By Sherry Chen
On March 25, 2014, The Village Voice hosted its Choice Eats tasting event and opened the doors of Basketball City @ Pier 36 to ravenous gluttons everywhere. The huge event space was converted into a Noah's Ark of food, housing every kind of cuisine imaginable, and a deluge of hungry people flooded the venue from all corners of the city.
You would be hard-pressed to find a food event with more choice and variety than this one. With so many options conveniently under one roof, Choice Eats certainly encourages adventurous risk-taking from its guests. Perhaps on a normal night out you wouldn't order a rabbit taco by choice, but here you really have nothing to lose in taking that chance. If you like it, great, and if not, you can quickly move on to something else.
The most challenging thing for me was the goat and tripe soup from Buka, a Nigerian restaurant based in Brooklyn. A lot of restaurants try to soften the blow of eating offal by mincing it up finely or heavily seasoning it to mask the intense flavors. The pieces of tripe in this soup were pretty big, intimidating and unattractive. Luckily, the dish tasted a lot better than it looked. The broth, which was flavored with habanero peppers, had a great peppery kick to it, and a lot of great flavors were extracted from the goat meat.
Other dishes that kept me on my toes included the bright Hmong-style smoked catfish from Yunnan Kitchen in the LES, which almost felt like it had been marinaded in herbs laced with ammonia, and the larb from Larb Ubol, a Hell's Kitchen restaurant specializing in Northeastern Thai cuisine, in which the minced meat salad was definitely an acquired taste.
The Siberian dumplings from Bear, a restaurant in Long Island City, drew me in with its intense-sounding name but, really, the Russian dumplings had a lot in common with its omnipresent, thick-skinned neighbors from China. I wasn't sure what to expect from the visually arresting Georgian food from Oda House, and the extremely green prasis pkhali balls of boiled leeks and walnuts made me skeptical, but they were surprisingly good and refined in flavor.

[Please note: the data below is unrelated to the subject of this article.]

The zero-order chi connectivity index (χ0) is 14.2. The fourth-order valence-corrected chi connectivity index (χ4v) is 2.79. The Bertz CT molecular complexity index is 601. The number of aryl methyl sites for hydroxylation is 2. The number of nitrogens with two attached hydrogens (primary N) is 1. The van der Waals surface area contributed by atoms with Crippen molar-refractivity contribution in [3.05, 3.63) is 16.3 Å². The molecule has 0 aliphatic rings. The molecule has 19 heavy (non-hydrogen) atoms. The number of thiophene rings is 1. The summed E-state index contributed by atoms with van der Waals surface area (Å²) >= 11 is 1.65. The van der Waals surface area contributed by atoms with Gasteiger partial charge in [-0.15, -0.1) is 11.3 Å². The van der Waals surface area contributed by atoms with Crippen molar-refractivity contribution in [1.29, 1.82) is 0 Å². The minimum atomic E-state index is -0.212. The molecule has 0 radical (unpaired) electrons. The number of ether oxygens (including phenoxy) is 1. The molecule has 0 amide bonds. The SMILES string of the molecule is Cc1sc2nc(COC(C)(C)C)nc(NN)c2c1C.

The best thing about taking your palate on an adventure is the journey back home. After frontloading the more novel tastings I reverted back to the crowd-pleasers and, not surprisingly, these were my favorite food samples at Choice Eats. Here's a quick recap of the restaurants that ranked near the top:
Best in Show goes to the black sesame ramen noodles from Tabata Noodle in Hell's Kitchen. The extremely dense and savory broth, more gravy than soup, was a master class in umami flavor maximization, and the tasty, minced pork was a delightful and decadent accent to the dish.
Other favorites included the delicious braciole tortelli from Manhattan-based Rubirosa, a mouth-watering nugget filled with rich meat covered in a creamy veneer of salty melted cheese; the sweet and tender braised short ribs from El Almacen in Brooklyn, which certainly had me swooning at first bite; and the pastrami and vinegar coleslaw from John Brown Smokehouse which had a similar effect.
The ratio of savory to sweet items is a bit skewed at this event so you have to be strategic and leave some room in your stomach for desserts. Otherwise you miss out on the amazingly moist and mind-blowingly good red velvet cake from Carlo's Bakery in Hoboken, or the unassuming but delicately creamy and tender napoleon from Cafe Glechik. The cedar creamsicle from Brooklyn ice cream parlor Oddfellows wins in my book for being a thinking man's dessert; using actual cedar wood to flavor the cream added interesting complexity to a familiar treat.
As you can imagine, with so many restaurants to choose from, it's an extremely difficult feat to be able to try everything. Plus the long lines that formed later in the evening made that goal even more challenging — my efforts to get a crab roll from Luke's Lobster were unsuccessful. But for food this good, it was definitely worth the wait. Like Noah's flood, with every storm, there is a rainbow, and for me, that came in the form of a very rewarding food coma.
For more background info about this year's Choice Eats event, check out Q+A with Rosemary Jorda, Event Director for Choice Eats.
Sherry Chen is a New York City-based food writer with a passion for delicious, locally-sourced meals. You can read about her food adventures at www.gabandgobble.com.